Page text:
An ace addendum to 0PN’s ‘Age Of’, including album cut ‘The Station’ with two brand new productions and the brilliant, previously Japan-only bonus level, ‘Trance 1’
Daniel ‘0PN’ Lopatin’s voice makes a smart appearance, albeit heavily autotuned, in the hyper-modern blues of ‘The Station’, whereas ‘Monody’ finds him plumbing a sort of proggy IDM uchronia, where the mid ‘70s folds in to mid ‘90s and mid-WTF we call this decade, and ‘Blow By Blow’ follows that logic to sound like a bastard organism imagined by Autechre and Steve Vai making its first tentative steps into a VR world.
Best of the lot is ‘Trance 1’, which previously appeared on the Japan-only edition of ‘Age Of’ and now blazes out on this release like the view of planet exploding in the rear window of an escape shuttle headed for new solar systems.
A decade is literally a lifetime for most bands. For Italian-American post-punk stalwarts, Bellini, it is simply the time it took to make their new album.
"Separated by an ocean, the members of Bellini lived their lives, mourned several close friends who lost theirs, and occasionally converged in Italy or Chicago to write and record what would become Before The Day Has Gone. Recorded as always by longtime collaborator and companion, Steve Albini, Before The Day Has Gone’s roots are in tracks that were originally laid to tape at Albini’s Electrical Audio Studios way back in 2012, where they sat until fall of 2017, awaiting completion. Albini mixed and sequenced the album independently, as Bellini has preferred with all of their albums since 2005’s Small Stones. Bellini’s gift for marrying melody and dissonance is as sharp as ever on Before The Day Has Gone – the band’s veteran rhythm section of Matthew Taylor and Alexis Fleisig anchoring Tilotta’s sinewy anti-riffs and Cacciola’s primal punk poems of butterflies and betrayal. Bellini deliver passion and pain with the kind of pride and prowess one would expect from a band of their pedigree, and Before The Day Has Gone is their most dramatic and dizzying display of their two-decade career."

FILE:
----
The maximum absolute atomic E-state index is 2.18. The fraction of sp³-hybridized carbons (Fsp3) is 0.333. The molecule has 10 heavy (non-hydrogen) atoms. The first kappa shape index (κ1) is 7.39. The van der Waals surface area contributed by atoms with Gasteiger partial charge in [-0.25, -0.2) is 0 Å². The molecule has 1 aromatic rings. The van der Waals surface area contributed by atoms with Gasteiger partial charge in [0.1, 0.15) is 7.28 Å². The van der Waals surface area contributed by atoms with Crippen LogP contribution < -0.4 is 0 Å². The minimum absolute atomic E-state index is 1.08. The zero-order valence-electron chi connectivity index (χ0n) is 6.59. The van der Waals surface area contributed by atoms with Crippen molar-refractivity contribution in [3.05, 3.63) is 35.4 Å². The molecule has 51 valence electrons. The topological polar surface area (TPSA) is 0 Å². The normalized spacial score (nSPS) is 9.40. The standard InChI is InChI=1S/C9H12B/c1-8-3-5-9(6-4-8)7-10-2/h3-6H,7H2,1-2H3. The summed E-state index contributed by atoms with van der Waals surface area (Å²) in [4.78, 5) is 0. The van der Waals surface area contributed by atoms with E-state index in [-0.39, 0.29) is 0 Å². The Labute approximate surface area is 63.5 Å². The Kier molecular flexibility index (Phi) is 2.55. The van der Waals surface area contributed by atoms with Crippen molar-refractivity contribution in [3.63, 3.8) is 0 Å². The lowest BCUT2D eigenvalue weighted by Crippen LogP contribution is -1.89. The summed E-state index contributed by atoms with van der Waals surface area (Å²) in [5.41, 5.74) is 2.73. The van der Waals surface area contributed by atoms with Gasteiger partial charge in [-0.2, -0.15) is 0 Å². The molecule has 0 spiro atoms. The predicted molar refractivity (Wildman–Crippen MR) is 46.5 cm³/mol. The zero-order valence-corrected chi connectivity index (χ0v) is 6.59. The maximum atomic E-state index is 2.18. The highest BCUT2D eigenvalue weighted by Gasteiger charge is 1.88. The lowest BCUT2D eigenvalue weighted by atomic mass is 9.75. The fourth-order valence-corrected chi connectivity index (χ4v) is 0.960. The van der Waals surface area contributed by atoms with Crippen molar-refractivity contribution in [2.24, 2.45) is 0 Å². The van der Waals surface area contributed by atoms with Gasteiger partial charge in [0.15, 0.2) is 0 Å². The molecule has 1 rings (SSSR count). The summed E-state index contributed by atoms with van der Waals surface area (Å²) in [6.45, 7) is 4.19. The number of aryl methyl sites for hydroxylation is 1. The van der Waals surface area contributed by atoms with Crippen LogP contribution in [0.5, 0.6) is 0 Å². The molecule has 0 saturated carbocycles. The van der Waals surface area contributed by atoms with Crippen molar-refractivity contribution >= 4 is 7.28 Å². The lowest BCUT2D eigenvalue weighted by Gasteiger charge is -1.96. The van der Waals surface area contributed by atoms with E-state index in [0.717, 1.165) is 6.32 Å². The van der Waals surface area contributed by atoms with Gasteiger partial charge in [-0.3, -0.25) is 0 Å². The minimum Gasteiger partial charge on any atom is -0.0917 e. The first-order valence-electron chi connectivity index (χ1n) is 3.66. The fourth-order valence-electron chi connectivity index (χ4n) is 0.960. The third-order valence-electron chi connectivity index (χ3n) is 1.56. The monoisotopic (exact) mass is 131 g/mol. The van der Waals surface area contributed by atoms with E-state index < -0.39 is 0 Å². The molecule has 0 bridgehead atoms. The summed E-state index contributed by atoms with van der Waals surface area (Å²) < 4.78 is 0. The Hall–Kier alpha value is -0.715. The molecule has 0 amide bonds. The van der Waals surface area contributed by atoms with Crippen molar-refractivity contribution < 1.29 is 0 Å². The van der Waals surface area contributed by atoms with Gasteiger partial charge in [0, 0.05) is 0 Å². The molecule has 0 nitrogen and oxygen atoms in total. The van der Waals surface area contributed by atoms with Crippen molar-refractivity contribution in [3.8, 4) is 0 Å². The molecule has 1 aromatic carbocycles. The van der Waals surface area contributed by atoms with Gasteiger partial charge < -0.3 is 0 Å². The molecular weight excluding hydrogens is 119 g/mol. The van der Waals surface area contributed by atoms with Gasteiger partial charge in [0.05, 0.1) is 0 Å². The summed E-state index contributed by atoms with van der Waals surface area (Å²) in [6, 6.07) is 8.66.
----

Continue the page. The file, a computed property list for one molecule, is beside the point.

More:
Highland electro and deep techno hustle from Neil McDonald’s ever-charming Lord Of The Isles project
Like a distant Scottish cousin to Texan Gerard Hanson (Convextion/E.R.P.), LOTI trades in a most poignant sort of sort of synthetic emotion inspired by big panorama and classic electronica.
On the A-side he rolls out two electro beauties in the poignant pads and chrome plated patterns of ‘Irafas’ and the nimble, fluidly woven arps of ‘W5 Alpha’, whereas the B-side tends to subtler sensations with the dark skied tone and tactile subbass movements of ‘Q-bit’ and a lovely kosmiche flight in ‘Three Times Eleven’ to close.
Dead lovely gear, also sounds great on 33rpm!
Benoit B follows his ‘Japonaiserie’ 12” for Berceuse Heroique with a classy ride between bass-heavy electro and smoky Gallic downbeats for Wisdom Teeth
For the ‘floor, Benoit tees up the lush electro suspension system of Vague à l’Âme and a beautifully crafty mix of whirring trills and Martian woodwind in Kimono coming off like a mutant Red Planet number.